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Posted by Scott Beuerlein on October 4, 2017 at 8:03 am   This post has 7 responses.

Dennis the Menace

I drove to Cherokee Park’s Big Rock Pavilion, adjacent to Beargrass Creek, on Friday afternoon, anticipating a profusion of white bonesets, blue dayflowers and lingering yellow wingstems. I wasn’t disappointed. But there was more. A hundred yards downstream, I could make out rock sculptures—dozens of them. They looked, from...

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Read related articles in: But is it Art?, Ministry of Controversy
Posted by on September 27, 2017 at 7:36 am   This post has 9 responses.

Jerry Baker’s Quackery Lives On

Jerry Baker, the self-styled “America’s Master Gardener” and highly successful huckster for home-remedy books and products died in March of this year at the age of 85. I was curious to see how the gardening world would note his passing, especially those who attacked his teachings, some repeatedly. I...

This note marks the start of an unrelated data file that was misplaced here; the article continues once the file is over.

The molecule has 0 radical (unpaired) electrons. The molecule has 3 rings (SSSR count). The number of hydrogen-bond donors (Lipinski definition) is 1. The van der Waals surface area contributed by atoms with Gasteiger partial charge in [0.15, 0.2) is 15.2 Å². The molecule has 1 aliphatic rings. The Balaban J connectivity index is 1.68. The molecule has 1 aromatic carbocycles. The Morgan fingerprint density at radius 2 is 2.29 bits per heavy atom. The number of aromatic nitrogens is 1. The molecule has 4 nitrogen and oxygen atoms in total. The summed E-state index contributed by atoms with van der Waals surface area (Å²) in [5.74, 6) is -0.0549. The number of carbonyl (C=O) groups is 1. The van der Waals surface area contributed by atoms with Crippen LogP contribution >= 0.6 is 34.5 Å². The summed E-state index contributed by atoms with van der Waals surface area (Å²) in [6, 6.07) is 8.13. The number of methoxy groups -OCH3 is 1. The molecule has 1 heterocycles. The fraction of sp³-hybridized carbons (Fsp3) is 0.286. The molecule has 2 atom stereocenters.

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Posted by on September 22, 2017 at 7:19 am   This post has 5 responses.

Famously secret spaces

What do Jeremy Irons and Ozzy Osbourne have in common? We know they’re Brits, so the answer shouldn’t be that hard: both own and maintain beautiful countryside gardens in England. So do Andrew Lloyd Webber, Rupert Everett, and Sting. And if you want something completely different, visit Terry and...

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Posted by on September 20, 2017 at 10:55 am   This post has one response.

All Maters Matter

Guest Ranter Ralph Haas, and his Kailua Farm partners, had a goal of winning a ribbon at the Kentucky State Fair last week. They had one problem. They couldn’t pull together five red tomatoes between them. Ralph wrote a letter of explanation that was submitted with their fair entry....